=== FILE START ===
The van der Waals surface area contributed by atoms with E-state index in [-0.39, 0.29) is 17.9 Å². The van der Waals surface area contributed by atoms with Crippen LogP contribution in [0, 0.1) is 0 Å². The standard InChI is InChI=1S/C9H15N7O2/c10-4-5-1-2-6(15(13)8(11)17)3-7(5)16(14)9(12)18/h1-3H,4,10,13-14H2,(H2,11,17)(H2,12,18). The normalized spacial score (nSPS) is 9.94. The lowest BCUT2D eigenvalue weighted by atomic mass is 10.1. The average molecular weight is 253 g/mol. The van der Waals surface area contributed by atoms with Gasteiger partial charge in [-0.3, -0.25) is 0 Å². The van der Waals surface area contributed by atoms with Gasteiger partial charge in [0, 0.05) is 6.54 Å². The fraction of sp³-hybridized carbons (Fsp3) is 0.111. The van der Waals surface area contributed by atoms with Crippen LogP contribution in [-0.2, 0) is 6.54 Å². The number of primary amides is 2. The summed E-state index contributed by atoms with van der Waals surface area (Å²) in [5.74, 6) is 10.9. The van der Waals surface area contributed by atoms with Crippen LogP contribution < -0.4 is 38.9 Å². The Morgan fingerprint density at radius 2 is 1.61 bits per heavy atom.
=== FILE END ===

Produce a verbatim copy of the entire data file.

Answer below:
The van der Waals surface area contributed by atoms with E-state index in [-0.39, 0.29) is 17.9 Å². The van der Waals surface area contributed by atoms with Crippen LogP contribution in [0, 0.1) is 0 Å². The standard InChI is InChI=1S/C9H15N7O2/c10-4-5-1-2-6(15(13)8(11)17)3-7(5)16(14)9(12)18/h1-3H,4,10,13-14H2,(H2,11,17)(H2,12,18). The normalized spacial score (nSPS) is 9.94. The lowest BCUT2D eigenvalue weighted by atomic mass is 10.1. The average molecular weight is 253 g/mol. The van der Waals surface area contributed by atoms with Gasteiger partial charge in [-0.3, -0.25) is 0 Å². The van der Waals surface area contributed by atoms with Gasteiger partial charge in [0, 0.05) is 6.54 Å². The fraction of sp³-hybridized carbons (Fsp3) is 0.111. The van der Waals surface area contributed by atoms with Crippen LogP contribution in [-0.2, 0) is 6.54 Å². The number of primary amides is 2. The summed E-state index contributed by atoms with van der Waals surface area (Å²) in [5.74, 6) is 10.9. The van der Waals surface area contributed by atoms with Crippen LogP contribution < -0.4 is 38.9 Å². The Morgan fingerprint density at radius 2 is 1.61 bits per heavy atom.